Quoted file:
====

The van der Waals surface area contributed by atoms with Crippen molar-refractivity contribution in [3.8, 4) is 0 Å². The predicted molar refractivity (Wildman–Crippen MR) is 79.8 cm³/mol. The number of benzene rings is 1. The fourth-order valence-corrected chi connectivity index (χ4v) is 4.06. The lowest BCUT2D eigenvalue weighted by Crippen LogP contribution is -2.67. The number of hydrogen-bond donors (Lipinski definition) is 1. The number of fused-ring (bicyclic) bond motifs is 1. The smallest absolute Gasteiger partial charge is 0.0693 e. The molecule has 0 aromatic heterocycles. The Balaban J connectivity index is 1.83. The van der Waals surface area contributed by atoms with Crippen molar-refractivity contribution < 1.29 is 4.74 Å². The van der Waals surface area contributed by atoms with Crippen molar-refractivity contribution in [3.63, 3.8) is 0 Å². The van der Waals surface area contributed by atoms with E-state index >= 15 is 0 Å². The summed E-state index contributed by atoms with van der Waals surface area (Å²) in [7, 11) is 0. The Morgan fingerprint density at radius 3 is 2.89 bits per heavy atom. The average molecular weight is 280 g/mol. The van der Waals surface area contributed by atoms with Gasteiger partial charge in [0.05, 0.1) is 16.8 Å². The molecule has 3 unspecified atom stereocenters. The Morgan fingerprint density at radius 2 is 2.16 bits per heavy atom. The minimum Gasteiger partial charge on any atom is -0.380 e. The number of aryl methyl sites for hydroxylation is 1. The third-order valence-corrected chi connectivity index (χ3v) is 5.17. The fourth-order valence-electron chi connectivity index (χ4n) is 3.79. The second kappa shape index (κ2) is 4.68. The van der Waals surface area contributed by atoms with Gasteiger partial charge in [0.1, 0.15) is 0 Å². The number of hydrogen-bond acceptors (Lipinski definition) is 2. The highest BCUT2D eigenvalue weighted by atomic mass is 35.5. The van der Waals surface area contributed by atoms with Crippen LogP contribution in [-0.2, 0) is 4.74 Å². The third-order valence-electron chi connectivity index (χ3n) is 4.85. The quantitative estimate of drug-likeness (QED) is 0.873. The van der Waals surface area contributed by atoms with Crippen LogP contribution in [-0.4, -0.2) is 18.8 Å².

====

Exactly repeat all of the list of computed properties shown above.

The van der Waals surface area contributed by atoms with Crippen molar-refractivity contribution in [3.8, 4) is 0 Å². The predicted molar refractivity (Wildman–Crippen MR) is 79.8 cm³/mol. The number of benzene rings is 1. The fourth-order valence-corrected chi connectivity index (χ4v) is 4.06. The lowest BCUT2D eigenvalue weighted by Crippen LogP contribution is -2.67. The number of hydrogen-bond donors (Lipinski definition) is 1. The number of fused-ring (bicyclic) bond motifs is 1. The smallest absolute Gasteiger partial charge is 0.0693 e. The molecule has 0 aromatic heterocycles. The Balaban J connectivity index is 1.83. The van der Waals surface area contributed by atoms with Crippen molar-refractivity contribution < 1.29 is 4.74 Å². The van der Waals surface area contributed by atoms with Crippen molar-refractivity contribution in [3.63, 3.8) is 0 Å². The van der Waals surface area contributed by atoms with E-state index >= 15 is 0 Å². The summed E-state index contributed by atoms with van der Waals surface area (Å²) in [7, 11) is 0. The Morgan fingerprint density at radius 3 is 2.89 bits per heavy atom. The average molecular weight is 280 g/mol. The van der Waals surface area contributed by atoms with Gasteiger partial charge in [0.05, 0.1) is 16.8 Å². The molecule has 3 unspecified atom stereocenters. The Morgan fingerprint density at radius 2 is 2.16 bits per heavy atom. The minimum Gasteiger partial charge on any atom is -0.380 e. The number of aryl methyl sites for hydroxylation is 1. The third-order valence-corrected chi connectivity index (χ3v) is 5.17. The fourth-order valence-electron chi connectivity index (χ4n) is 3.79. The second kappa shape index (κ2) is 4.68. The van der Waals surface area contributed by atoms with Gasteiger partial charge in [0.1, 0.15) is 0 Å². The number of hydrogen-bond acceptors (Lipinski definition) is 2. The highest BCUT2D eigenvalue weighted by atomic mass is 35.5. The van der Waals surface area contributed by atoms with Crippen LogP contribution in [-0.2, 0) is 4.74 Å². The third-order valence-electron chi connectivity index (χ3n) is 4.85. The quantitative estimate of drug-likeness (QED) is 0.873. The van der Waals surface area contributed by atoms with Crippen LogP contribution in [-0.4, -0.2) is 18.8 Å².